The deal is you want to have a high level of lactate removal so you can work harder. The better job you do it the closer to VO2Max you can endure. Your lactate threshold always comes before you hit VO2Max, but how close you can get is an individual thing. The worse your body cleans this stuff out the less you can work. This is of course speaking of long term exercise like what is done by someone doing a triathlon, or a marathon or a century (100 mile) bike ride, or a swim across the english chanel… you get the picture. If you only need to work for a short period then this is not anything you need to worry about, you can curl up in a ball and payback the oxygen debt if you prefer once the 50 meter sprint or mile race is over.

If you want to go far… faster, you need to work on this lactate threshold. There is of course testing, and it measures the buildup of lactate in the blood. The test for lactate threshold simply measures your blood levels of lactate and once it starts to build up, this is considered your lactate threshold. A lab is your best bet if you want accuracy, but then we are talking several trips cause you are trying to improve it. The simple test is to get a treadmill and make like Roger Banister, that is experiment with your own body.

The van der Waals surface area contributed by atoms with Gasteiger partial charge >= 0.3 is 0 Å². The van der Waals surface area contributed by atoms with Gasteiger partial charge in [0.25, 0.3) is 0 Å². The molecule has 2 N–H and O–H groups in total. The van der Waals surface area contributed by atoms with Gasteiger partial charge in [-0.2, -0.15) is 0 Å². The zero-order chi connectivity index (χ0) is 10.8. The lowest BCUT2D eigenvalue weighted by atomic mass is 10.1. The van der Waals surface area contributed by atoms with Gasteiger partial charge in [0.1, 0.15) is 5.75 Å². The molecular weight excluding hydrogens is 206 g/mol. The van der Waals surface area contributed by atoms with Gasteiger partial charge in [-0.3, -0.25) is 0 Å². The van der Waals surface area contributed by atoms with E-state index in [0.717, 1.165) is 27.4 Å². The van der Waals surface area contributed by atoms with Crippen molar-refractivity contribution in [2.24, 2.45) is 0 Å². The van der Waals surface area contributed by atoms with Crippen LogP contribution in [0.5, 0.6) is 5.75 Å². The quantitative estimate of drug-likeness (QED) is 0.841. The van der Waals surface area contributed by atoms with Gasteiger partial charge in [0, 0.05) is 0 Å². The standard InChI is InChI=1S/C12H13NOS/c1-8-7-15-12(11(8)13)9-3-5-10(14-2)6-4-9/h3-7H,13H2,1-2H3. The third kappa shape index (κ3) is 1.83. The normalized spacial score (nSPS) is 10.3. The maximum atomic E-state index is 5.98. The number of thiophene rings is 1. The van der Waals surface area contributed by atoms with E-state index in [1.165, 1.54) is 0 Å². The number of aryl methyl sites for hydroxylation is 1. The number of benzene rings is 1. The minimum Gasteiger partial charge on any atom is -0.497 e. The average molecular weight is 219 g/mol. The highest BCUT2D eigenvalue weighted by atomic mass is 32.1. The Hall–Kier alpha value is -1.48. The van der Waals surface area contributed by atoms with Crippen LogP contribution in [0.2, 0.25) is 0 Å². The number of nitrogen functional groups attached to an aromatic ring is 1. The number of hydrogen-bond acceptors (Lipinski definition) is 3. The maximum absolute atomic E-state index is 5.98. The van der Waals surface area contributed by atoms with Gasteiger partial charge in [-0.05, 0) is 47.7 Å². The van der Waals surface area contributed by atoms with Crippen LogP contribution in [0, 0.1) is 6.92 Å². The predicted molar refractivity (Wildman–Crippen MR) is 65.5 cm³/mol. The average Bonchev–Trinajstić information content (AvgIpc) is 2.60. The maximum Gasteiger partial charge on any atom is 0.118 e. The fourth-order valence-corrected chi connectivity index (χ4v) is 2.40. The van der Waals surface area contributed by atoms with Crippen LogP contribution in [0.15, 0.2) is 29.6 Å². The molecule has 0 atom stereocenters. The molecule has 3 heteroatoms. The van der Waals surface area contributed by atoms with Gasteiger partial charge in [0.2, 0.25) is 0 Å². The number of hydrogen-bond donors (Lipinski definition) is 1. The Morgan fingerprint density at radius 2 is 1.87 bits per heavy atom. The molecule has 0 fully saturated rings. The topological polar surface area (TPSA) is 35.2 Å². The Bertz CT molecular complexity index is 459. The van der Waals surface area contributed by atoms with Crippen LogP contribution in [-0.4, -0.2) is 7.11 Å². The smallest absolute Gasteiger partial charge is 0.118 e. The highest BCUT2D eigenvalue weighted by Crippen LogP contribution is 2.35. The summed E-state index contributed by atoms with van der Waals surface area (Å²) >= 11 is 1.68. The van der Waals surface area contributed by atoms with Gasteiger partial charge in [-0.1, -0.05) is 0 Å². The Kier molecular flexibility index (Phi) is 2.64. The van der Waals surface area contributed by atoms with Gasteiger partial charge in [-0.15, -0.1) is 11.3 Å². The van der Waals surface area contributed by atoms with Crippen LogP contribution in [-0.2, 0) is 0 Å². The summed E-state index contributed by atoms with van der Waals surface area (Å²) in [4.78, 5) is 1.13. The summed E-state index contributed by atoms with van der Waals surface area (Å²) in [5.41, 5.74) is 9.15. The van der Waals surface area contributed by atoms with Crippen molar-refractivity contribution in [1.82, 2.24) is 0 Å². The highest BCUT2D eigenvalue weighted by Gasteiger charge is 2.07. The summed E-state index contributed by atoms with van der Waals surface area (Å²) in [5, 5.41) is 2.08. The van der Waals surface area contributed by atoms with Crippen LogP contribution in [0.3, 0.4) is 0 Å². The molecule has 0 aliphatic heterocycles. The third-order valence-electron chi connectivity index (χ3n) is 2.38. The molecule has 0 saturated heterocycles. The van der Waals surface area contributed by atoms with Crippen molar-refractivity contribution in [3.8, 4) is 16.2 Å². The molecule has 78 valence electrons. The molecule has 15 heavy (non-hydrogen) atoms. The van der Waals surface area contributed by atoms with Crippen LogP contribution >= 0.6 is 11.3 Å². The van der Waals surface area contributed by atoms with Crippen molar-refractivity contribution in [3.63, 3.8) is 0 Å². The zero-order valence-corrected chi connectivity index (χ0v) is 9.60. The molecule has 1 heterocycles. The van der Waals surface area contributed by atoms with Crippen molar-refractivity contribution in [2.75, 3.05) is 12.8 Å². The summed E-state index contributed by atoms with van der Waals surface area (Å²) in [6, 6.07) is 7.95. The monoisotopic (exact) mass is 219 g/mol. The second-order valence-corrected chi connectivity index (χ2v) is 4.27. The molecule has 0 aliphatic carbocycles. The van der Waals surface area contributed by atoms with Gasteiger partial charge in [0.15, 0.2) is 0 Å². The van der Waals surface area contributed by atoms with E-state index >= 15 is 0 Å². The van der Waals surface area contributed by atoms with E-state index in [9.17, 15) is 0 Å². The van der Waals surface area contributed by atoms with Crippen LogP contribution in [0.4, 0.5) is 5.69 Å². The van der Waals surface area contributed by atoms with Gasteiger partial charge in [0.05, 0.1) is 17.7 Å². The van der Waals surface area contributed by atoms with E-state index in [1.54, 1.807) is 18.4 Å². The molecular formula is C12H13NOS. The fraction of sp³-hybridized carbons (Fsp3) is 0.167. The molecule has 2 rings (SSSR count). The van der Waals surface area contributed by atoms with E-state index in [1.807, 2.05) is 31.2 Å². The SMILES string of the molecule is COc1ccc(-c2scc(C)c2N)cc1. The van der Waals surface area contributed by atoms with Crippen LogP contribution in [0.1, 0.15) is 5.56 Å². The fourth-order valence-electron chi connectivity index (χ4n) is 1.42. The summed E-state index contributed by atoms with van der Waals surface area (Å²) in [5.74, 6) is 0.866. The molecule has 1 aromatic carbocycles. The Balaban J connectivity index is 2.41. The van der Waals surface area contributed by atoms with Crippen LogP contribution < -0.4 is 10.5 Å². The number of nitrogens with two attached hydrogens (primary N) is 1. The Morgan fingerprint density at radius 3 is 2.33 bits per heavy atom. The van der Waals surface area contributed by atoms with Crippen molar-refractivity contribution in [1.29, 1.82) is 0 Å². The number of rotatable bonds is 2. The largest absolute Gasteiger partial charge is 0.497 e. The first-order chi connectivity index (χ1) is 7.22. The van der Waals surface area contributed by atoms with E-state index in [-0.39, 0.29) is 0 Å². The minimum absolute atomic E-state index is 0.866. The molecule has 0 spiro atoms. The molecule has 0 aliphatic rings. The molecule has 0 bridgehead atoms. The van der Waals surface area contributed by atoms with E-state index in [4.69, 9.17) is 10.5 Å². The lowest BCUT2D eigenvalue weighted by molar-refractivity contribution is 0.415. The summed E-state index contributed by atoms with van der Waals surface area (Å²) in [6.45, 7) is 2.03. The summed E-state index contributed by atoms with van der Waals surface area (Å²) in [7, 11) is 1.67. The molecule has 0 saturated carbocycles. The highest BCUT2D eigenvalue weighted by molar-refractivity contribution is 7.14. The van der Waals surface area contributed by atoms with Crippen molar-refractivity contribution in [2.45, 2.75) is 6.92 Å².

After you got the idea of the concept it will sort of become obvious how to test it on your own. For example, if you can run 8:30 miles one after the other and not have to stop before say 5 miles but could keep going longer if you really wanted to, then you can safely bet that you are not operating above your lactate threshold. But if you start it out and after 3 miles have trouble breathing and keeping your mind set on holding that pace and eventually slow down a bit then you are probably above the threshold. As a rough guide it seems to happen around 85-90% of your maximum heart rate but will be different for everyone.